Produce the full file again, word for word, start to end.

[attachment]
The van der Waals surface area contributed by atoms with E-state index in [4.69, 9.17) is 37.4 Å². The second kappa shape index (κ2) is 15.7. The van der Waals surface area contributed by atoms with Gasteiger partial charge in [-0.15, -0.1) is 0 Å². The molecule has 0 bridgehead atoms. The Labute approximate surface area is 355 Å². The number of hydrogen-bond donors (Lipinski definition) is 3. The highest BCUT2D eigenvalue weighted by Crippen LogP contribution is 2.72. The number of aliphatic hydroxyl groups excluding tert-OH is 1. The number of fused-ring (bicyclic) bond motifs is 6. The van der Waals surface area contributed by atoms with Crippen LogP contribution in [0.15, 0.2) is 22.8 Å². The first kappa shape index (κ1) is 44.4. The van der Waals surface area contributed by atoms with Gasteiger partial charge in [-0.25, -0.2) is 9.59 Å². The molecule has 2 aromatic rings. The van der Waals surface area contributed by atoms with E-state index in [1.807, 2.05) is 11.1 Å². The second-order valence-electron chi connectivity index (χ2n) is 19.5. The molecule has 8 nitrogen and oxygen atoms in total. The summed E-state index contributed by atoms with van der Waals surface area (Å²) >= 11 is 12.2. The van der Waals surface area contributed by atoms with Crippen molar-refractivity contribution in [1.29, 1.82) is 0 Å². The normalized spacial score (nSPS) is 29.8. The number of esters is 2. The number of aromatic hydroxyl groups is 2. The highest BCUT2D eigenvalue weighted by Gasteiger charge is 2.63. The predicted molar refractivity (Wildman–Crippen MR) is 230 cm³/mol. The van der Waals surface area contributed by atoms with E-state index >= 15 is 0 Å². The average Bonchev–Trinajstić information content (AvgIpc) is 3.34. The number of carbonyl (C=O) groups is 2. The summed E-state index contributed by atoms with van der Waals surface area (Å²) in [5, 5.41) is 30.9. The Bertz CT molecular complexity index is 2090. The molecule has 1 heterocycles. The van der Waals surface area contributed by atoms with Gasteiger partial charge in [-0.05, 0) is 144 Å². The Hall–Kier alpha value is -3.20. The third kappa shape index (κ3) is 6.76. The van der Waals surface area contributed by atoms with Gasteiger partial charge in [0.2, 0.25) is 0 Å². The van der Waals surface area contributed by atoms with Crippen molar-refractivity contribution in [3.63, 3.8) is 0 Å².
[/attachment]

The van der Waals surface area contributed by atoms with E-state index in [4.69, 9.17) is 37.4 Å². The second kappa shape index (κ2) is 15.7. The van der Waals surface area contributed by atoms with Gasteiger partial charge in [-0.15, -0.1) is 0 Å². The molecule has 0 bridgehead atoms. The Labute approximate surface area is 355 Å². The number of hydrogen-bond donors (Lipinski definition) is 3. The highest BCUT2D eigenvalue weighted by Crippen LogP contribution is 2.72. The number of aliphatic hydroxyl groups excluding tert-OH is 1. The number of fused-ring (bicyclic) bond motifs is 6. The van der Waals surface area contributed by atoms with Crippen LogP contribution in [0.15, 0.2) is 22.8 Å². The first kappa shape index (κ1) is 44.4. The van der Waals surface area contributed by atoms with Gasteiger partial charge in [-0.25, -0.2) is 9.59 Å². The molecule has 2 aromatic rings. The van der Waals surface area contributed by atoms with E-state index in [1.807, 2.05) is 11.1 Å². The second-order valence-electron chi connectivity index (χ2n) is 19.5. The molecule has 8 nitrogen and oxygen atoms in total. The summed E-state index contributed by atoms with van der Waals surface area (Å²) >= 11 is 12.2. The van der Waals surface area contributed by atoms with Crippen molar-refractivity contribution in [1.29, 1.82) is 0 Å². The normalized spacial score (nSPS) is 29.8. The number of esters is 2. The number of aromatic hydroxyl groups is 2. The highest BCUT2D eigenvalue weighted by Gasteiger charge is 2.63. The predicted molar refractivity (Wildman–Crippen MR) is 230 cm³/mol. The van der Waals surface area contributed by atoms with E-state index >= 15 is 0 Å². The average Bonchev–Trinajstić information content (AvgIpc) is 3.34. The number of carbonyl (C=O) groups is 2. The summed E-state index contributed by atoms with van der Waals surface area (Å²) in [5, 5.41) is 30.9. The Bertz CT molecular complexity index is 2090. The molecule has 1 heterocycles. The van der Waals surface area contributed by atoms with Gasteiger partial charge in [-0.05, 0) is 144 Å². The Hall–Kier alpha value is -3.20. The third kappa shape index (κ3) is 6.76. The van der Waals surface area contributed by atoms with Gasteiger partial charge in [0.2, 0.25) is 0 Å². The van der Waals surface area contributed by atoms with Crippen molar-refractivity contribution in [3.63, 3.8) is 0 Å².